Trooper in Bland Case |Tries for Lawsuit Stay

     HOUSTON (CN) – The former Texas state trooper made infamous by his arrest of Sandra Bland has two weeks to explain why a wrongful death lawsuit brought by the dead woman’s mother should be stayed, a federal judge ruled.
     Brian Encinia pulled Bland over on July 10, 2015, for failing to signal a lane change and arrested her after they argued and tussled. She was found dead in her cell three days later. Officials said Bland, 28, had hanged herself with a plastic bag.
     Bland died in the jail in Hempstead, the county seat, an hour northwest of Houston.
     Bland’s family and friends have challenged the official narrative, saying she had no history depression.
     The Black Lives Matter movement embraced Bland’s story after a dashcam video of the traffic stop went viral. The footage shows Encinia threaten Bland with a Taser, then pull her out of the car after she refuses to get out and put out her cigarette.
     “I will light you up,” Encinia screams in the video. “You’re doing all this for a failure to signal … I can’t wait to go to court,” Bland fumes. Encinia claims Bland tried to kick him.
     Fallout from the arrest has come in waves for Encinia. Bland’s mother, Geneva Reed-Veal, sued Encinia, the Texas Department of Public Safety, Waller County and two of its jailers on Aug. 4, 2015.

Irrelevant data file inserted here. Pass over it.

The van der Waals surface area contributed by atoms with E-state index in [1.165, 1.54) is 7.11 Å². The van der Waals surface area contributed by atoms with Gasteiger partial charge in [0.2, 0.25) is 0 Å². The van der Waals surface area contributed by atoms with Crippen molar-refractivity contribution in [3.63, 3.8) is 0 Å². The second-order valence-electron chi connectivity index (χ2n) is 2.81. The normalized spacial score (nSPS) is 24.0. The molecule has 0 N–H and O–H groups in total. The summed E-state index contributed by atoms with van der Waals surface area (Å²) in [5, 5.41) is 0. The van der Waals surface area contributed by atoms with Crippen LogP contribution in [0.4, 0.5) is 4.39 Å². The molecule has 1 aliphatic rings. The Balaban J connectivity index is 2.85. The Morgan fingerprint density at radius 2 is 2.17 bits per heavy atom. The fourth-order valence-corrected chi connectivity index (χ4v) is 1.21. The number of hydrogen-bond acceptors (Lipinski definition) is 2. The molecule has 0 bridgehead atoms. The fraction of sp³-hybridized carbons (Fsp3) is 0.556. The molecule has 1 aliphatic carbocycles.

A Waller County grand jury indicted Encinia on Jan. 6 for misdemeanor perjury. The one-count indictment states that Encinia attested under oath in an arrest report that he “had Sandra Bland exit the vehicle to further conduct a safe traffic investigation … such false statement being false in that [Encinia] removed Sandra Bland from her vehicle because he was angry that she would not put out her cigarette.”
     The Department of Public Safety announced it planned to fire Encinia after the perjury indictment came down and officially fired him on March 1. Encinia plans to appeal his termination to the Texas Public Safety Commission, a five-member board that oversees the department, his attorney Larkin Eakin said.
     If convicted of the Class A misdemeanor, Encinia, faces a penalty of up to one year in jail and a $4,000 fine. Eakin said Encinia will plead not guilty at his March 22 arraignment.
     Encinia’s civil attorney, Seth Dennis with the Texas Attorney General’s Office, urged U.S. District Judge David Hittner in February to stay the civil case until Encinia’s criminal case is disposed.
     Eakin told Courthouse News on Friday that he has no opinion about the stay motion because Encinia’s civil and criminal defenses are separate matters.
     Hittner was skeptical of the stay motion in open court.
     “Basically why do you want a stay in this case?” Hittner asked Dennis during the February 18 hearing.
     “I believe that obviously it arises from the same incident. And in order to ensure Encinia gets a fair criminal trial that at this point we stay the civil case and let the criminal case play out,” Dennis said.